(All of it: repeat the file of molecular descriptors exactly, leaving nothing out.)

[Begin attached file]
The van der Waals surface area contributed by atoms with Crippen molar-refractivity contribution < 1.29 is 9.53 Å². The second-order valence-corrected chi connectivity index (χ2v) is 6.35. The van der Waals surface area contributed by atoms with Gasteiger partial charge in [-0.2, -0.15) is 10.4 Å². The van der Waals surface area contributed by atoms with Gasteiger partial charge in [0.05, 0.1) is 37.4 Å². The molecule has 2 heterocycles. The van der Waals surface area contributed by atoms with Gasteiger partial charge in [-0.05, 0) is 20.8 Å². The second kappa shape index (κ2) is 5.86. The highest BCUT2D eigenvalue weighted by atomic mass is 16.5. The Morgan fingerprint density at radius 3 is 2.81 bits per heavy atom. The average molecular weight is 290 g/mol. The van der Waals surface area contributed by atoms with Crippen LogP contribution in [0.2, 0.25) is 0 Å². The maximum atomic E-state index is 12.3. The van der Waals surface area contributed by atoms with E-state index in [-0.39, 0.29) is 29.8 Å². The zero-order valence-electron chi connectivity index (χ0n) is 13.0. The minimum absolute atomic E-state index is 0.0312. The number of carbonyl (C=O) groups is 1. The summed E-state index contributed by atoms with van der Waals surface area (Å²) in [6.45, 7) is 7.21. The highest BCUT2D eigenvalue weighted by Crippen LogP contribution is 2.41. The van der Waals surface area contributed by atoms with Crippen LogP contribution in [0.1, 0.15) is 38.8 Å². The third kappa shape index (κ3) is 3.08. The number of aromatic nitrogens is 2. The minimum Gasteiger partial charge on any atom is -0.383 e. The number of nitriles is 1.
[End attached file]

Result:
The van der Waals surface area contributed by atoms with Crippen molar-refractivity contribution < 1.29 is 9.53 Å². The second-order valence-corrected chi connectivity index (χ2v) is 6.35. The van der Waals surface area contributed by atoms with Gasteiger partial charge in [-0.2, -0.15) is 10.4 Å². The van der Waals surface area contributed by atoms with Gasteiger partial charge in [0.05, 0.1) is 37.4 Å². The molecule has 2 heterocycles. The van der Waals surface area contributed by atoms with Gasteiger partial charge in [-0.05, 0) is 20.8 Å². The second kappa shape index (κ2) is 5.86. The highest BCUT2D eigenvalue weighted by atomic mass is 16.5. The Morgan fingerprint density at radius 3 is 2.81 bits per heavy atom. The average molecular weight is 290 g/mol. The van der Waals surface area contributed by atoms with Crippen LogP contribution in [0.2, 0.25) is 0 Å². The maximum atomic E-state index is 12.3. The van der Waals surface area contributed by atoms with E-state index in [-0.39, 0.29) is 29.8 Å². The zero-order valence-electron chi connectivity index (χ0n) is 13.0. The minimum absolute atomic E-state index is 0.0312. The number of carbonyl (C=O) groups is 1. The summed E-state index contributed by atoms with van der Waals surface area (Å²) in [6.45, 7) is 7.21. The highest BCUT2D eigenvalue weighted by Crippen LogP contribution is 2.41. The van der Waals surface area contributed by atoms with Crippen LogP contribution in [0.1, 0.15) is 38.8 Å². The third kappa shape index (κ3) is 3.08. The number of aromatic nitrogens is 2. The minimum Gasteiger partial charge on any atom is -0.383 e. The number of nitriles is 1.